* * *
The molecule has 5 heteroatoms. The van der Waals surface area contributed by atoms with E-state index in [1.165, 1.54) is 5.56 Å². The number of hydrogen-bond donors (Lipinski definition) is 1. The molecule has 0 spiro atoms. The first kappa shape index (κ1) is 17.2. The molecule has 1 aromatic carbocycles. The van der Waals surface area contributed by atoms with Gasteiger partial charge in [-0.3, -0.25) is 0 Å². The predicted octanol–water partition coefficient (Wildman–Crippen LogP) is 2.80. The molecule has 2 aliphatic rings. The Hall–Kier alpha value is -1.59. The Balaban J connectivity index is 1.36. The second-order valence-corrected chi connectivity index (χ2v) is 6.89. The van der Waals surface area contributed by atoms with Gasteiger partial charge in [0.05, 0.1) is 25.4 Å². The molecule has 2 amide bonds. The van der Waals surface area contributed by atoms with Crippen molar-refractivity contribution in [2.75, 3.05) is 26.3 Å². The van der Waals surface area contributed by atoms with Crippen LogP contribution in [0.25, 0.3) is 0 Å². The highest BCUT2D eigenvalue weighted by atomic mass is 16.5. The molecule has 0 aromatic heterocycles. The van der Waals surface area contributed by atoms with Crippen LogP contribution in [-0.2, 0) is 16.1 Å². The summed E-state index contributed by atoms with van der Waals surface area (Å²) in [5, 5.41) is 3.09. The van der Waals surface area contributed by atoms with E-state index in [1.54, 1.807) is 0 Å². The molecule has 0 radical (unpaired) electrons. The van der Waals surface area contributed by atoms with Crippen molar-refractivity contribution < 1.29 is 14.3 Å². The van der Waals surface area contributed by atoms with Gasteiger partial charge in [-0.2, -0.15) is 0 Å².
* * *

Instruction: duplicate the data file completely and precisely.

The molecule has 5 heteroatoms. The van der Waals surface area contributed by atoms with E-state index in [1.165, 1.54) is 5.56 Å². The number of hydrogen-bond donors (Lipinski definition) is 1. The molecule has 0 spiro atoms. The first kappa shape index (κ1) is 17.2. The molecule has 1 aromatic carbocycles. The van der Waals surface area contributed by atoms with Gasteiger partial charge in [-0.3, -0.25) is 0 Å². The predicted octanol–water partition coefficient (Wildman–Crippen LogP) is 2.80. The molecule has 2 aliphatic rings. The Hall–Kier alpha value is -1.59. The Balaban J connectivity index is 1.36. The second-order valence-corrected chi connectivity index (χ2v) is 6.89. The van der Waals surface area contributed by atoms with Gasteiger partial charge in [0.05, 0.1) is 25.4 Å². The molecule has 2 amide bonds. The van der Waals surface area contributed by atoms with Crippen molar-refractivity contribution in [2.75, 3.05) is 26.3 Å². The van der Waals surface area contributed by atoms with Crippen LogP contribution in [0.25, 0.3) is 0 Å². The highest BCUT2D eigenvalue weighted by atomic mass is 16.5. The molecule has 0 aromatic heterocycles. The van der Waals surface area contributed by atoms with Crippen LogP contribution in [-0.2, 0) is 16.1 Å². The summed E-state index contributed by atoms with van der Waals surface area (Å²) in [5, 5.41) is 3.09. The van der Waals surface area contributed by atoms with E-state index in [1.54, 1.807) is 0 Å². The molecule has 0 radical (unpaired) electrons. The van der Waals surface area contributed by atoms with Crippen molar-refractivity contribution < 1.29 is 14.3 Å². The van der Waals surface area contributed by atoms with Gasteiger partial charge in [-0.2, -0.15) is 0 Å².